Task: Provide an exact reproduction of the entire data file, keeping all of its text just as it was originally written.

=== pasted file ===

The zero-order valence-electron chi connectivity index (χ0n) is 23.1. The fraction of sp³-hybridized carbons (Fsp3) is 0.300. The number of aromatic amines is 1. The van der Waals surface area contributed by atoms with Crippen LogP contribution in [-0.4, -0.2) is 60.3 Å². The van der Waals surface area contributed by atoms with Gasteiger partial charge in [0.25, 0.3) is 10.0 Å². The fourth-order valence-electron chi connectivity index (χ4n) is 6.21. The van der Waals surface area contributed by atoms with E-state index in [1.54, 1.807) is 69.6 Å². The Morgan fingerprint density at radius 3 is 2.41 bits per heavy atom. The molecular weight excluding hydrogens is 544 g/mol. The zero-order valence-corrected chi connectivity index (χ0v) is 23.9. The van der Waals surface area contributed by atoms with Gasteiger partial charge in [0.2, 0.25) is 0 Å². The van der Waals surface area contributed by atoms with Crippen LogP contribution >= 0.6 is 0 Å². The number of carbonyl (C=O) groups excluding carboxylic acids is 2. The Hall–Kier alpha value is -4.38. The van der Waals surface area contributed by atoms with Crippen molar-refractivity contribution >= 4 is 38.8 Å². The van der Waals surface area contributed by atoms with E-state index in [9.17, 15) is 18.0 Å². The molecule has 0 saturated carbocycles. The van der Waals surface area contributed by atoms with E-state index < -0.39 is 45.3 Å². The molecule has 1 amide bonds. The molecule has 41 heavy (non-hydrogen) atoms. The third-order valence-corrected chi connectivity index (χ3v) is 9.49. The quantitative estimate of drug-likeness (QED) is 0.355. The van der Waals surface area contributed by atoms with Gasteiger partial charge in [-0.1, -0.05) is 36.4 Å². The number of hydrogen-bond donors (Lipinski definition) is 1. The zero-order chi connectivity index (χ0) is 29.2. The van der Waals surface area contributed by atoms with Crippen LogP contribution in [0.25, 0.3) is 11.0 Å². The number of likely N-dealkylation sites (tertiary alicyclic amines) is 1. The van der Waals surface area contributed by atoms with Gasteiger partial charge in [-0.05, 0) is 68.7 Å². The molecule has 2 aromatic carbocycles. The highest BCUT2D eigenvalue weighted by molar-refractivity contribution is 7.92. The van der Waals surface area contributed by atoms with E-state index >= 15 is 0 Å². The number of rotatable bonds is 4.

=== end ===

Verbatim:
The zero-order valence-electron chi connectivity index (χ0n) is 23.1. The fraction of sp³-hybridized carbons (Fsp3) is 0.300. The number of aromatic amines is 1. The van der Waals surface area contributed by atoms with Crippen LogP contribution in [-0.4, -0.2) is 60.3 Å². The van der Waals surface area contributed by atoms with Gasteiger partial charge in [0.25, 0.3) is 10.0 Å². The fourth-order valence-electron chi connectivity index (χ4n) is 6.21. The van der Waals surface area contributed by atoms with E-state index in [1.54, 1.807) is 69.6 Å². The Morgan fingerprint density at radius 3 is 2.41 bits per heavy atom. The molecular weight excluding hydrogens is 544 g/mol. The zero-order valence-corrected chi connectivity index (χ0v) is 23.9. The van der Waals surface area contributed by atoms with Gasteiger partial charge in [0.2, 0.25) is 0 Å². The van der Waals surface area contributed by atoms with Crippen LogP contribution >= 0.6 is 0 Å². The number of carbonyl (C=O) groups excluding carboxylic acids is 2. The Hall–Kier alpha value is -4.38. The van der Waals surface area contributed by atoms with Crippen molar-refractivity contribution >= 4 is 38.8 Å². The van der Waals surface area contributed by atoms with E-state index in [9.17, 15) is 18.0 Å². The molecule has 0 saturated carbocycles. The van der Waals surface area contributed by atoms with E-state index < -0.39 is 45.3 Å². The molecule has 1 amide bonds. The molecule has 41 heavy (non-hydrogen) atoms. The third-order valence-corrected chi connectivity index (χ3v) is 9.49. The quantitative estimate of drug-likeness (QED) is 0.355. The van der Waals surface area contributed by atoms with Gasteiger partial charge in [-0.1, -0.05) is 36.4 Å². The number of hydrogen-bond donors (Lipinski definition) is 1. The zero-order chi connectivity index (χ0) is 29.2. The van der Waals surface area contributed by atoms with Crippen LogP contribution in [0.25, 0.3) is 11.0 Å². The number of likely N-dealkylation sites (tertiary alicyclic amines) is 1. The van der Waals surface area contributed by atoms with Gasteiger partial charge in [-0.05, 0) is 68.7 Å². The molecule has 2 aromatic carbocycles. The highest BCUT2D eigenvalue weighted by molar-refractivity contribution is 7.92. The van der Waals surface area contributed by atoms with E-state index >= 15 is 0 Å². The number of rotatable bonds is 4.